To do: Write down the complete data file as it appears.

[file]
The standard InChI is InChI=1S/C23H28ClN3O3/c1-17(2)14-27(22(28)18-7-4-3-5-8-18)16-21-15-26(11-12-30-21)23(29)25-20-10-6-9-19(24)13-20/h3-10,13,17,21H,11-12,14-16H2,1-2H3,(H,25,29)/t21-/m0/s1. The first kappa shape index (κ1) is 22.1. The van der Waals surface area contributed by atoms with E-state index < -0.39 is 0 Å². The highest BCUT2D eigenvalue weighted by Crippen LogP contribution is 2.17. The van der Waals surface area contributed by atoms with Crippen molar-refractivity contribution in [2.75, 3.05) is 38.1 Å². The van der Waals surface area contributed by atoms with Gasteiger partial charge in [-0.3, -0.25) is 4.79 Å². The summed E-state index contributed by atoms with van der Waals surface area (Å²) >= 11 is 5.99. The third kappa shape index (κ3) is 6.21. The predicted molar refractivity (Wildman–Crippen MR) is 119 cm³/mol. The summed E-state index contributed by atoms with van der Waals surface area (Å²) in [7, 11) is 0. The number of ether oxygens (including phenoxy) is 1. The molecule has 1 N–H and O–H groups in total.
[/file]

The standard InChI is InChI=1S/C23H28ClN3O3/c1-17(2)14-27(22(28)18-7-4-3-5-8-18)16-21-15-26(11-12-30-21)23(29)25-20-10-6-9-19(24)13-20/h3-10,13,17,21H,11-12,14-16H2,1-2H3,(H,25,29)/t21-/m0/s1. The first kappa shape index (κ1) is 22.1. The van der Waals surface area contributed by atoms with E-state index < -0.39 is 0 Å². The highest BCUT2D eigenvalue weighted by Crippen LogP contribution is 2.17. The van der Waals surface area contributed by atoms with Crippen molar-refractivity contribution in [2.75, 3.05) is 38.1 Å². The van der Waals surface area contributed by atoms with Gasteiger partial charge in [-0.3, -0.25) is 4.79 Å². The summed E-state index contributed by atoms with van der Waals surface area (Å²) >= 11 is 5.99. The third kappa shape index (κ3) is 6.21. The predicted molar refractivity (Wildman–Crippen MR) is 119 cm³/mol. The summed E-state index contributed by atoms with van der Waals surface area (Å²) in [7, 11) is 0. The number of ether oxygens (including phenoxy) is 1. The molecule has 1 N–H and O–H groups in total.